Sounds just like my grandpa, who in the 1950s had a house full of teenagers

Last week, I posted this article written in 1959 on my Facebook page. It struck a nerve with a lot of people. 385 people shared it and 121 people liked it.

What are your thoughts?

teenagers

– Mama

Developmental Milestones and When It’s Time To Call The Doctor

Dear Brenda,

I have a three and a half year old boy. Since I can remember he bangs his head when he is awake or asleep. He doesn’t feel any pain, or so it seems. He doesn’t get angry when he does it. He is a very sweet child, but he has his way of doing things. He is very, very neat and precise for his age. He started mingling with other children in his class about 6 months ago. Both of my children are in half day in school.

Most of the times it doesn’t seem as if he understands me. If he hurts his sister, sometimes for no reason, and I talk to him firmly he just nods and continues to hurt her.

I’ve tried everything, talking, shouting, naughty corner, but nothing works. He’s going to ‘big’ school in a year and a half and I’m concerned that the teachers won’t understand him.

At the parent meeting his teacher told me that he is very advanced for his age, but he has strange ways, e.g.; when he’s playing with blocks, (and he wants to play alone) he first sorts all the colors together, then all the shapes. If anyone interferes he gets very upset.

If things go his way, he is very sociable.

Do I need to worry?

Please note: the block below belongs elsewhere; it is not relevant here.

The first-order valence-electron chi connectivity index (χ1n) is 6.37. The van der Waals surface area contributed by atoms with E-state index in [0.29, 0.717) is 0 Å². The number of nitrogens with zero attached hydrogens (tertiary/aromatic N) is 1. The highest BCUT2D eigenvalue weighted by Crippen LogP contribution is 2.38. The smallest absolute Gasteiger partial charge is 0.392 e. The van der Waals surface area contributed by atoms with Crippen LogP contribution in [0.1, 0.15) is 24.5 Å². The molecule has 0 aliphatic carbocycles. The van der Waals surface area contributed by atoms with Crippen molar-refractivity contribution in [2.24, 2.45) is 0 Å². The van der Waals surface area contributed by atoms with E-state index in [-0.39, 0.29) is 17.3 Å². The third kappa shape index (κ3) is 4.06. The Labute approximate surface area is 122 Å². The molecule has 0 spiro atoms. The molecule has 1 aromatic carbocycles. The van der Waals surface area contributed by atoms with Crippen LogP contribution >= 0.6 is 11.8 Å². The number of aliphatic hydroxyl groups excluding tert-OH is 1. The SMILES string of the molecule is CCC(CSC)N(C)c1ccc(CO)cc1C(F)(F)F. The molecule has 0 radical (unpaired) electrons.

Dear Worrying Mom,

Watching our babies grow is what parents do. We want to know that their language, thinking, social and emotional skills are where they should be. What if they’re not? What if we notice something about our precious one that’s atypical? Well, what if. As a parent you need to follow through on your concerns. Here are some of the things that caught my attention.

Head banging. Our babies are used to a rocking motion while in the womb and will rock their bodies or bang their heads to soothe themselves. This behavior can occur when they are over or under stimulated, and it usually stops by four years old.

“Most of the times it doesn’t seem as if he understands me.” This caught my attention too. As did this, “If he hurts his sister, sometimes for no reason, and I talk to him firmly he just nods and continues to hurt her.” It makes me wonder if he is able to read the social and non verbal cues, for example, that crying might indicate that his sister is in pain, or if he can tell from Mommy’s face whether she is happy or sad. These are developmental milestones.

It would probably be best to bring the concerns you’ve written about here to the attention of your pediatrician. Your pediatrician will be able to rule out medical reasons for his behavior and then might be able to get to the bottom of some of these concerns. If there are any problems, it is better to start therapies earlier, as they would be more effective.

You’re a great mom. Be well.

– Brenda

Parenting Under the Influence – Mommy’s Time Out